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Local officials hardly overpaid

Most elected city positions pay nothing at all beyond expenses

Last week, a letter to the editor sent our way suggested that the city of Medford was out of line in proposing a $10 surcharge on the monthly water bill to help fund police and fire services. He didn't dispute the need for funding police and fire but concluded his letter with these lines:

"The first department(s) to be funded should be police and fire. Not wage increases for the elected officials."

The letter was returned &

8212; and not for grammar issues. It was returned because it suggests that the city of Medford's elected public officials &

8212; the mayor and members of the City Council &

8212; receive a wage. They do not, so it's not likely they are in for a pay increase anytime in the near future.

There seems to be a common misunderstanding in some circles that elected officials in Oregon receive paychecks for their efforts. But the vast majority do not. The vast majority are volunteers who for the most part run for office because they want to improve their community, their state or their school district.

In most of the state, the only local elected officials who are paid are county officials, such as commissioners, county clerks, assessors and sheriffs. At the state level, salaries are paid to the top tier of elected officials &

8212; the governor, secretary of state, treasurer, attorney general, labor commissioner and state schools superintendent. State legislators are paid a stipend of about $1,400 a month, or about a dollar an hour more than minimum wage. For many of them, especially for those who live at a distance from Salem, that probably doesn't even cover the costs they incur in trying to live in two places at once and in giving up their "real" jobs for months on end to do their public duties.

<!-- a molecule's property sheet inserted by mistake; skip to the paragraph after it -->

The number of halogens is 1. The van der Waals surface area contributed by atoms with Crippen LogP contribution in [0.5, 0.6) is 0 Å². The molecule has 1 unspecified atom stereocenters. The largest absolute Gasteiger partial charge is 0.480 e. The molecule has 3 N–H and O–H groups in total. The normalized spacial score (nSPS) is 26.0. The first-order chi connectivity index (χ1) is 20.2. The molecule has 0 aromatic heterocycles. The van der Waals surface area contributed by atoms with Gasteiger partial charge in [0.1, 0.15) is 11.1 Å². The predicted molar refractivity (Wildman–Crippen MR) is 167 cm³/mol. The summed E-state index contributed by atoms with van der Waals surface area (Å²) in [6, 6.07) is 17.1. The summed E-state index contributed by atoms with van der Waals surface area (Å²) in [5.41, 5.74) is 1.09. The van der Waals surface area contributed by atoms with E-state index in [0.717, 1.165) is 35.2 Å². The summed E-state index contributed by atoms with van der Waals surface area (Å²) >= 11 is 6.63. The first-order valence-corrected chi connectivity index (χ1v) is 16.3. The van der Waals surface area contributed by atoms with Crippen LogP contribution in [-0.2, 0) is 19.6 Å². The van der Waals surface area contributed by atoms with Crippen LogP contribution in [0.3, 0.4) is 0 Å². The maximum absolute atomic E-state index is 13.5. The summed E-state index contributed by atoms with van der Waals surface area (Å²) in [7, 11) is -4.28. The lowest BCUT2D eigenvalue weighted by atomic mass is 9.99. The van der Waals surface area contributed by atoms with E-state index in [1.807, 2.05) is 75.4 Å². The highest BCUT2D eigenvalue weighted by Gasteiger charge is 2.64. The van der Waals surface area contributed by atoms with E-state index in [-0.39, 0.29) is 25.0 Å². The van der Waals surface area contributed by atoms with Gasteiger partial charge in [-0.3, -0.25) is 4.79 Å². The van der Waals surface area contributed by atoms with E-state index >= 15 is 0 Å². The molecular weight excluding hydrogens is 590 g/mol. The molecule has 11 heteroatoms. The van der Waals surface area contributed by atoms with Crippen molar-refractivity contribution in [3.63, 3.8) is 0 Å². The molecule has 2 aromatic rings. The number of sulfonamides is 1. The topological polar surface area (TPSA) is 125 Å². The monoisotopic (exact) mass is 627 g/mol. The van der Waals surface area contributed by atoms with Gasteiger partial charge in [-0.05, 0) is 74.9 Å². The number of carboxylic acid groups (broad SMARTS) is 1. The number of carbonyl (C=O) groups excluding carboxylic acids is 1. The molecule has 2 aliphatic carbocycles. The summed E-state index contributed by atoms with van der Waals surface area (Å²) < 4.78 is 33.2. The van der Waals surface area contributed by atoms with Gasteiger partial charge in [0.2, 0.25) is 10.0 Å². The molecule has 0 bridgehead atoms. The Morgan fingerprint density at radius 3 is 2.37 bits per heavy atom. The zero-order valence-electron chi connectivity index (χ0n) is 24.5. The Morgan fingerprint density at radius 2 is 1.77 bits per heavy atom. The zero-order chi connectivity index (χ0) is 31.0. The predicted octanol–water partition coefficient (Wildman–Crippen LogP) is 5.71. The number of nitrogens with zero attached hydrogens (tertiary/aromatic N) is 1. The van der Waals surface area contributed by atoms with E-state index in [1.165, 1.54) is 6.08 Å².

Local elected officials at cities and school districts get reimbursed for expenses related to their elected positions, but nothing else. Council members, school board members and, of course, the non-elected members of planning commissions, budget committees and the like often put in long hours after working all day at their paying jobs. The perks are few and far between.

For those elected officials who do receive a full salary, it is often considerably less than they could make in the private sector. Agree with them or not, it's hard to suggest that we're overpaying the Jackson County commissioners, who make $62,000 a year while overseeing an organization with a $287 million budget.

Gov. Ted Kulongoski makes $93,600 a year, less than more than 100 other state employees who were not elected, but rather hired for their professional skills. We suspect if Ron Saxton is elected governor, he will take a substantial reduction in pay compared to the salary he draws as a business lawyer.

It is every citizen's right and even duty to critically examine the decisions their elected public officials make. But don't criticize them for the money they make while in office, because few of them make much and most of them make nothing at all.